In one of the most violent countries on earth, peace has broken out. In March, a truce was brokered between El Salvador's two most violent street gangs; they agreed to stop killing each other.
The Mara Salvatrucha and Barrio 18 are criminal outfits that trace their origins to Los Angeles. In the 1990s, older members were deported from the US and forged local 'branches' on the streets of El Salvador. Since the truce - brokered in prisons with the gangs' leaders - the murder rate of this small Central American nation (with the highest homicide rate in the world after Honduras) has been cut by more than half.
In Crossing Continents, Linda Pressly visits the imprisoned leaders of both gangs to find out how the deal was done. And she finds many Salvadorans are relieved. Now they can go out at night, and their children can play again on the streets. But the truce has not been without its critics. Should the state sponsor a non-aggression treaty between criminal organisations? And is there more to the agreement than Salvadorans are being told?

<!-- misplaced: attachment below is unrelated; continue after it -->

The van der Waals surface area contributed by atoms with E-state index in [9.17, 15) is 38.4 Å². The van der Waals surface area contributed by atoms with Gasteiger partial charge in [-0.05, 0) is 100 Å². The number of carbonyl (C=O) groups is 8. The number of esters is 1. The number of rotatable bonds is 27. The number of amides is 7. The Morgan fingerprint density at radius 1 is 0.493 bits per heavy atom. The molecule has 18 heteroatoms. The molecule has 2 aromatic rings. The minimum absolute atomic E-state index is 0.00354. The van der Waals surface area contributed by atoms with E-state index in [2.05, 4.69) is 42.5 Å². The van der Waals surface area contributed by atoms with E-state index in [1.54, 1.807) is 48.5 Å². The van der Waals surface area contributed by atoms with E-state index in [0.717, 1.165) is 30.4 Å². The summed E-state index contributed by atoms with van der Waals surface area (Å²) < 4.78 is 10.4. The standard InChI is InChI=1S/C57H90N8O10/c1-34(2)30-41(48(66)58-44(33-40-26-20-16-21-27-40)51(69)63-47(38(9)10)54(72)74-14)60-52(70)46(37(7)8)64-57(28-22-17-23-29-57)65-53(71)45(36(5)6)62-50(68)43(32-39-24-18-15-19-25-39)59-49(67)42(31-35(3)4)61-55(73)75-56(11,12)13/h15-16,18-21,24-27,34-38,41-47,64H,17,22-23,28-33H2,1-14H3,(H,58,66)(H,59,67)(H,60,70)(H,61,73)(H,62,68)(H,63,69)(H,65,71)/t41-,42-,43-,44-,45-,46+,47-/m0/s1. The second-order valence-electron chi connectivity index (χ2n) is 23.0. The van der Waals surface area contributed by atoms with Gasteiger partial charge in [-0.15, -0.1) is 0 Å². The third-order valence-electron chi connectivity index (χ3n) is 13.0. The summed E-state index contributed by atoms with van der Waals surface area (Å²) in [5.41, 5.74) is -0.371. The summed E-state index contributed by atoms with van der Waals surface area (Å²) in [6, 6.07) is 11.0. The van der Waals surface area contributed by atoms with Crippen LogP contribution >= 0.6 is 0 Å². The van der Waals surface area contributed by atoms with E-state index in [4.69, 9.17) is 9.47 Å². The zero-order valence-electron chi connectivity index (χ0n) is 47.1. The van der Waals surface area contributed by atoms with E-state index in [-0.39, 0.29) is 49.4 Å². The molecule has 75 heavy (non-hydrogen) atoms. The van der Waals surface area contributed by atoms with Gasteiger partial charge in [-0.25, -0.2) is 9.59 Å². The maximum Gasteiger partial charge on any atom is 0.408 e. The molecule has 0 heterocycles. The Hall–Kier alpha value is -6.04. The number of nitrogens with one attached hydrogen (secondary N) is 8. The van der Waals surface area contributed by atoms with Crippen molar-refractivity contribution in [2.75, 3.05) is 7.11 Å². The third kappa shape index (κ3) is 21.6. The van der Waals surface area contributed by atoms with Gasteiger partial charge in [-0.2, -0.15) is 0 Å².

Many are asking if this is a sustainable peace. Some question whether the murder rate is really falling, alleging that actually the gangs are continuing to kill and hiding the corpses. Claudia thinks this is what happened to her son - a teenager associated with the Barrio 18 who disappeared last month after a local shooting. She says she knows he's dead. All she wants is the return of his body.
But for all the uncertainty, the gains are dramatic. Not only has the murder rate plummeted, but the number of public hospital emergency admissions in San Salvador for people injured by guns or knives has fallen by nearly two-thirds. Can the truce last? El Salvador is holding its breath.